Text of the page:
Take the 2-minute tour ×
Stack Overflow is a question and answer site for professional and enthusiast programmers. It's 100% free.

I'am maintaining a GUI built using JQuery. In one part of the GUI, multiple tabs can be opened to edit data.

When a new tab is opened, it is created by cloning the first tab content div and updating the input fields in the div.

The new tab is given a unique ID based on the tab index, but all other ID's within the cloned tab div are the same as the original tab div.

Now, that seems to cause problems since ID's are not unique any more. When selecting an input field the following works on Firefox 3.6.8:

$('#tabs-2 #scriptName').val( data.name );

This selects the tab div with ID tabs-2 and then selects the input field within that div with the ID scriptName and sets its value. Now this does not work on Chrome or Firefox 3.0.19.

The DOM hierachy looks something like this

<div id="tabs">
     <div id="tabs-1">
         ...
         <input id="scriptName"/>
         ...
     </div>
     ...
     <div id="tabs-2">
         ...
         <input id="scriptName"/>
         ...
     </div>
 </div>

One solution would be to make all ID's wihtin the cloned tab content div unique, but that seems like a brute force aproach. It must be possible to address the content within a div in a more independent way without require a unique ID.

The cloning of the whole div when generating a new tab is of course a crude hack, a more elegant solution would be to reuse the same div but change the content depending on the selected tab, but that is how it is built right now and unfortunately it was developed and tested using a later firefox browser where this selector worked.

Pre-post EDIT

I found a lot of related questions with answers that gave some hints on how to solve this, when I inserted my offline-edited question, but I post this question anyway since good suggestions for how to solve this are always welcome.

EDIT

I'am trying the class approach right now, I do have one problem though, some input fields uses labels with for attribute, the for attribute must point to a unique id. But that can be solved by omitting the for attribute and make the input field a nested element instead.

share|improve this question
3  
In HTML, ID attributes must be unique within the same HTML document. –  BoltClock Aug 4 '10 at 12:15
    
As @BoltClock says, IDs must be unique. I think jQuery's clone() function clones and drops the ID: api.jquery.com/clone Maybe that is a better approach? –  Pekka 웃 Aug 4 '10 at 12:17
    
Yep I know that, so the solution would be to address all tab content within the div identified by the unique ID by pure spatial relationship, e.g $('div#tabs-1').child().child() ... ? –  Ernelli Aug 4 '10 at 12:18
    
@BoltClock is correct. See the HTML 4.01 specification. Having non-unique id attributes in a document will cause you no end of grief due to inconsistency in handling them across all browsers. –  Andy E Aug 4 '10 at 12:18
1  
@Pekka, nope JQuery's clone does not drop the ID, it generates duplicated element ID's... I'm starting to get irritated on the contractor who built this and only tested it in one browser. –  Ernelli Aug 4 '10 at 12:23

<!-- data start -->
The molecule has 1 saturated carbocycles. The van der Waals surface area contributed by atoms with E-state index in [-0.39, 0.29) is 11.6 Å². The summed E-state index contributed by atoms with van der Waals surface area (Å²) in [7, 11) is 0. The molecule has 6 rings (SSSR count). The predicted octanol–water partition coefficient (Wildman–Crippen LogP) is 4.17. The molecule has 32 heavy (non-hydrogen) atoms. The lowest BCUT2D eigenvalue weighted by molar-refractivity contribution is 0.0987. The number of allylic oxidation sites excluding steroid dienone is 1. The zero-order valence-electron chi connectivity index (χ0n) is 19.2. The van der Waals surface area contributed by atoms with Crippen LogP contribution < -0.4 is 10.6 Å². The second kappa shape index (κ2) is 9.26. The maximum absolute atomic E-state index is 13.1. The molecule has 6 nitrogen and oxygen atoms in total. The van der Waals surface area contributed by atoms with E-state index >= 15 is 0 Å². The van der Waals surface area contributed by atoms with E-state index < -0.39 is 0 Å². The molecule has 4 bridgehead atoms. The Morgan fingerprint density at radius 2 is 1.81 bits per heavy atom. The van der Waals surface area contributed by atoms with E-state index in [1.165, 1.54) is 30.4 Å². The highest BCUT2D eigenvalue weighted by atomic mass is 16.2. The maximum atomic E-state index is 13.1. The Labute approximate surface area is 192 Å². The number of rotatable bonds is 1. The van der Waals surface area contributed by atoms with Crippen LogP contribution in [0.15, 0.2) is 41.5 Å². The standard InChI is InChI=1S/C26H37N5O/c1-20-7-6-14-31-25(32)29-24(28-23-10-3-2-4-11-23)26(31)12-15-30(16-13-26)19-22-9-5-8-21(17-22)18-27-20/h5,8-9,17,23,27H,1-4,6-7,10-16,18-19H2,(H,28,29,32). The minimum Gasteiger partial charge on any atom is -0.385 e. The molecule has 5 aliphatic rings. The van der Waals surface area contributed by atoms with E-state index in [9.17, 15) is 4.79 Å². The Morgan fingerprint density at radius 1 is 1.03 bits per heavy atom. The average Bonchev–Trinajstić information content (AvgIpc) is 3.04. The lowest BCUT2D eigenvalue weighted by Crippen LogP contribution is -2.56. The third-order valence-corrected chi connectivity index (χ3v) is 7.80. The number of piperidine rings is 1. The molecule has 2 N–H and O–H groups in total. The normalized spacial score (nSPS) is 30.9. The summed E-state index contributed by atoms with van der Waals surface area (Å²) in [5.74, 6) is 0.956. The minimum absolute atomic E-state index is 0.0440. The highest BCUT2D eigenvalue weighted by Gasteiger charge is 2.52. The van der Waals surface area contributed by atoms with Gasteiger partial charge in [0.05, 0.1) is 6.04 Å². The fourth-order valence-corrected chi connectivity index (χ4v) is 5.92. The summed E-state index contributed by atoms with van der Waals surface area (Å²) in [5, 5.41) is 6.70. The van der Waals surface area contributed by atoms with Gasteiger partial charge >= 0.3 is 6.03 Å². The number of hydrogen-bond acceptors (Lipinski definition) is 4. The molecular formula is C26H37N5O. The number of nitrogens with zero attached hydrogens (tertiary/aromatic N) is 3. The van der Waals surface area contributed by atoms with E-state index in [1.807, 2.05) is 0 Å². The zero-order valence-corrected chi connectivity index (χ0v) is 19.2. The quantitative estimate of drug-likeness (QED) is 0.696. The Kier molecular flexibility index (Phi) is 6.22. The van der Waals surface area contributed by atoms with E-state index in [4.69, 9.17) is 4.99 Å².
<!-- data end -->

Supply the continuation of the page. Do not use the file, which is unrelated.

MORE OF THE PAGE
3 Answers 3

up vote 2 down vote accepted

ID's are unique identifiers. The moment you introduce a duplicate id, you have an invalid document on your hands.

The best way to get around this is to refrain from using id's on anything that is going to be cloned. Instead, use a "unique" class name to identify the element. Then, when it is cloned, you can walk down the DOM to each copy of the class. jQuery has very good DOM traversal methods for this.

http://api.jquery.com/category/traversing/

Additionally: .children(), .parent(), .parents(), and .siblings() are particularly useful. I'd stay away from .find() unless it cannot be helped. .find() can be slow if you are searching through many, many nodes in the DOM. Since you're building an interface, this might be the case.

share|improve this answer
    
The ID's are unique was something that struck me initially, I believe that the CSS class should have been used instead. It now works, but I'am struggling with the CSS stylesheet to make it all look right again ;) –  Ernelli Aug 4 '10 at 12:52

just a suggestion, can you make id of the input as class? So that you don't have a problem when cloning. and your code would be something like, $('#tabs-2 .scriptName').val( data.name );

share|improve this answer

I don't know will it helps in your case but you can try .find() jQuery method.

Try something like this expression:

$('#tabs-2').find('#scriptName').val( data.name );
share|improve this answer
    
While the other commenters are correct (HTML ID attributes are supposed to be globally unique within the page), the approach you suggest does seem to work in a pinch. –  Francis Potter Oct 21 '11 at 17:41

Your Answer

 
discard

By posting your answer, you agree to the privacy policy and terms of service.

Not the answer you're looking for? Browse other questions tagged or ask your own question.